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Preventive detention

Facts for Prelims (FFP)

 

Source: Economic Times

 

Context: The Supreme Court emphasized the need to prevent the arbitrary use of preventive detention powers, overturning a Telangana High Court decision.

  • It clarified that preventive detention is meant to avert future harm, not as a form of punishment, and should be based on careful consideration of facts.
  • The court highlighted that preventive detention is a severe measure and should not be invoked routinely or arbitrarily by authorities.

The Supreme Court also underscored that the grounds for detention must be clearly stated, and the decision should be based on a thorough examination of relevant facts.

About Preventive Detention: 

  • Preventive detention entails the detention of an individual without a trial or conviction by a court, aiming to prevent future offences rather than punish past ones.
  • Governments enact preventive detention laws to ensure public safety and maintain social order.
  • In India, Article 22 of the Constitution provides safeguards for individuals detained under such laws.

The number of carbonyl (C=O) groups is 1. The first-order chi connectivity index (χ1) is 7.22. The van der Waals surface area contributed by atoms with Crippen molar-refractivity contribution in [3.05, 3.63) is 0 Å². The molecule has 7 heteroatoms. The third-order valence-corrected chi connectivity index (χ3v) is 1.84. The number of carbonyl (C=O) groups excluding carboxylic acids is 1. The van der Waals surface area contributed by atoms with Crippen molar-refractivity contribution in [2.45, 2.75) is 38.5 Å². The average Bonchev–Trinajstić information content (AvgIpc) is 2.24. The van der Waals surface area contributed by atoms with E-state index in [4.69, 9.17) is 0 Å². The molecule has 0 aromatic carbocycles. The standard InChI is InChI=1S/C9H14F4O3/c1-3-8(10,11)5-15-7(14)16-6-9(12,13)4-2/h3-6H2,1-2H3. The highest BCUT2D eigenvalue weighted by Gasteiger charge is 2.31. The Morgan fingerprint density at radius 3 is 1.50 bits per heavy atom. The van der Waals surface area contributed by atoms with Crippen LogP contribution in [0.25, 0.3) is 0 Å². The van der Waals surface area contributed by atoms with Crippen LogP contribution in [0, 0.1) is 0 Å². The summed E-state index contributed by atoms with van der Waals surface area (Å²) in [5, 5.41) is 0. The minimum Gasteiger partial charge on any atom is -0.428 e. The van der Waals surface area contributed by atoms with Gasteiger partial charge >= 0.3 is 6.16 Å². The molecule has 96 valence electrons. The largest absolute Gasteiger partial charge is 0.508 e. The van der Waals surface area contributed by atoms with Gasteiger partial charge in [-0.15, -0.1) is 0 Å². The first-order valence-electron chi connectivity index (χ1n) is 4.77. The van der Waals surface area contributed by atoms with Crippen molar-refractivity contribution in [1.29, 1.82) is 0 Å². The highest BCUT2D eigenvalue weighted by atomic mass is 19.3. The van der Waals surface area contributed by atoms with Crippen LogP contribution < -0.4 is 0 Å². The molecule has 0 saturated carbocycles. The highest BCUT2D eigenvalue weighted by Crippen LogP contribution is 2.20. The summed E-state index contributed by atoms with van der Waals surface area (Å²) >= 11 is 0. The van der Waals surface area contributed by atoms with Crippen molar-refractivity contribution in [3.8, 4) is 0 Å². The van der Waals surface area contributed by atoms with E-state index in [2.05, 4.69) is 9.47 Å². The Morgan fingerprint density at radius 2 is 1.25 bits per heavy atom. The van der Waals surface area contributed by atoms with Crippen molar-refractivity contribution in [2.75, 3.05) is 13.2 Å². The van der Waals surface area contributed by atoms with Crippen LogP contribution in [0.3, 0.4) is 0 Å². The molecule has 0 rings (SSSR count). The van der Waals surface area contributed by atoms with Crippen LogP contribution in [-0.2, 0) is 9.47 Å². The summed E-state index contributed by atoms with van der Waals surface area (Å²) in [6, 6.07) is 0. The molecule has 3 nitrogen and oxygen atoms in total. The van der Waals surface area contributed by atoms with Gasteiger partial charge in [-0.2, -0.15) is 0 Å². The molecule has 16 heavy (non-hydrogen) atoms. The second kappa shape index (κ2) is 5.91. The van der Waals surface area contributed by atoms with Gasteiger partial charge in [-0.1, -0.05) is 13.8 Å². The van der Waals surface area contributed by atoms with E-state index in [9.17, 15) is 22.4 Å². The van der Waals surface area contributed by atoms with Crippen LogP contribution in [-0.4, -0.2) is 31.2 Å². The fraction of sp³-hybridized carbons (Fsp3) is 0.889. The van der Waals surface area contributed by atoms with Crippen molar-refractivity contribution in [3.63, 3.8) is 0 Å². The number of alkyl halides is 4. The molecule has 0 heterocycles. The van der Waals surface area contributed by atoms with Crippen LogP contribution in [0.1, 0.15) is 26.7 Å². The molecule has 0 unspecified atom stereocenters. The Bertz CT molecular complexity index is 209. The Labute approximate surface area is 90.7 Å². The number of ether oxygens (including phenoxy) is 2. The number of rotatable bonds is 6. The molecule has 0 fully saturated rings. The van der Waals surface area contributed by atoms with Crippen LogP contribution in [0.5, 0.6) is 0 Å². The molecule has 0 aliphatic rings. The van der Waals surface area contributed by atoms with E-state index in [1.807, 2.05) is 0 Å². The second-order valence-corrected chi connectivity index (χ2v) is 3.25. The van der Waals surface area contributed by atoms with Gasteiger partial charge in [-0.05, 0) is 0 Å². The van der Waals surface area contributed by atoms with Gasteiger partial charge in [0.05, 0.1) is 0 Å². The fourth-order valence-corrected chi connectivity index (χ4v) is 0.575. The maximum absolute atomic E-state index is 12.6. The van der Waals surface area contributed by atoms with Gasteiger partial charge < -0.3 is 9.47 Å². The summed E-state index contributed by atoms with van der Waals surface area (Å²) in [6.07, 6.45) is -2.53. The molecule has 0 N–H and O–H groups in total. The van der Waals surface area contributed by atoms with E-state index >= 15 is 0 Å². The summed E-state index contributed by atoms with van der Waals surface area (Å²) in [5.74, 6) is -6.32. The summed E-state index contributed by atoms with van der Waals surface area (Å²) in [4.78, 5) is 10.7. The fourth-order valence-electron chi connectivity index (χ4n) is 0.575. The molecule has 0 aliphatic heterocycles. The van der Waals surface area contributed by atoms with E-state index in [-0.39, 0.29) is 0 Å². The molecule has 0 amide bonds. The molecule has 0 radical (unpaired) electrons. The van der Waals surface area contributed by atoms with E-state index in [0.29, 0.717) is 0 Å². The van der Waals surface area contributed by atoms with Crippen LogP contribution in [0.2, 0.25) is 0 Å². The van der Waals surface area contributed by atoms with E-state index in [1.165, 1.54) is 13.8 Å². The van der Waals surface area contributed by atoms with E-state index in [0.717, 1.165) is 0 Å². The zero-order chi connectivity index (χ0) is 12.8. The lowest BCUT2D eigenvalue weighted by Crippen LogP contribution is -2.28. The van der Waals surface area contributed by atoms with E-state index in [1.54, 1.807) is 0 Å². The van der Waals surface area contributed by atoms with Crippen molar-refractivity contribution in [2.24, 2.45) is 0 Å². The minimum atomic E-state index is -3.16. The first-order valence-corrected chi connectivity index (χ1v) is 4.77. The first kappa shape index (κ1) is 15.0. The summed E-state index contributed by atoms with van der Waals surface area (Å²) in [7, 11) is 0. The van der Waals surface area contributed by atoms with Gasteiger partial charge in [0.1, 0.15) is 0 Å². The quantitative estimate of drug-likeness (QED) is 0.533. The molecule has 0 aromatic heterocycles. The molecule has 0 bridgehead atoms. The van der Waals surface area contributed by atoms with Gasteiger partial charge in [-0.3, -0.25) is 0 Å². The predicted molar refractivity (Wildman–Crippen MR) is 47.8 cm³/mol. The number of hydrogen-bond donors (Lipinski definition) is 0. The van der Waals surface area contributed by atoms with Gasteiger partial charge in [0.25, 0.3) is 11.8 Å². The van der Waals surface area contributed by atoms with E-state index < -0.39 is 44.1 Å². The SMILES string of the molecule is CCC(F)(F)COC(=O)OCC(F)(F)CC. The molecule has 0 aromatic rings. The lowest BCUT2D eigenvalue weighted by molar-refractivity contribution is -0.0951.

• It limits the duration of preventive detention to three months unless an Advisory Board approves an extension.
  • The detainee has the right to know the grounds of detention and make representations against it.
  • Parliament has exclusive power to enact preventive detention laws for defence, foreign affairs, or national security reasons, while both Parliament and State Legislatures can enact laws for maintaining public order or essential services.
  • Various laws in India, such as the National Security Act (NSA) and the Unlawful Activities (Prevention) Act (UAPA), allow for preventive detention for up to 12 months without formal charges, with periodic review by an advisory board.